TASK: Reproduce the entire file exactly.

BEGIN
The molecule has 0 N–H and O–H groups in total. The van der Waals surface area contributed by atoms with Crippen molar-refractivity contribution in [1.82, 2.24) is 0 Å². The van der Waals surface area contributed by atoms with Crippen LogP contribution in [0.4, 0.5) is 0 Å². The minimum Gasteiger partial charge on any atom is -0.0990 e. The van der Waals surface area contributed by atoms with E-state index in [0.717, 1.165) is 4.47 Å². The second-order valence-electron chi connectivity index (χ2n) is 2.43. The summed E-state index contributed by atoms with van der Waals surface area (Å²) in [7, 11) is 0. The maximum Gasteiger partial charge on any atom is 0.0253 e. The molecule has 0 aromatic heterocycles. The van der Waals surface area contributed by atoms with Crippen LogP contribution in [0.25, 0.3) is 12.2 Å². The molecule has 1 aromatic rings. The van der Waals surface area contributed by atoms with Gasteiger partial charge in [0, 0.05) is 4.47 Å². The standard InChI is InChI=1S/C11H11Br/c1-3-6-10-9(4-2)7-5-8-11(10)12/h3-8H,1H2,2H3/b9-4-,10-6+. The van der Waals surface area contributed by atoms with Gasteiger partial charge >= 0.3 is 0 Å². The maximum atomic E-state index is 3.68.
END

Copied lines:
The molecule has 0 N–H and O–H groups in total. The van der Waals surface area contributed by atoms with Crippen molar-refractivity contribution in [1.82, 2.24) is 0 Å². The van der Waals surface area contributed by atoms with Crippen LogP contribution in [0.4, 0.5) is 0 Å². The minimum Gasteiger partial charge on any atom is -0.0990 e. The van der Waals surface area contributed by atoms with E-state index in [0.717, 1.165) is 4.47 Å². The second-order valence-electron chi connectivity index (χ2n) is 2.43. The summed E-state index contributed by atoms with van der Waals surface area (Å²) in [7, 11) is 0. The maximum Gasteiger partial charge on any atom is 0.0253 e. The molecule has 0 aromatic heterocycles. The van der Waals surface area contributed by atoms with Crippen LogP contribution in [0.25, 0.3) is 12.2 Å². The molecule has 1 aromatic rings. The van der Waals surface area contributed by atoms with Gasteiger partial charge in [0, 0.05) is 4.47 Å². The standard InChI is InChI=1S/C11H11Br/c1-3-6-10-9(4-2)7-5-8-11(10)12/h3-8H,1H2,2H3/b9-4-,10-6+. The van der Waals surface area contributed by atoms with Gasteiger partial charge >= 0.3 is 0 Å². The maximum atomic E-state index is 3.68.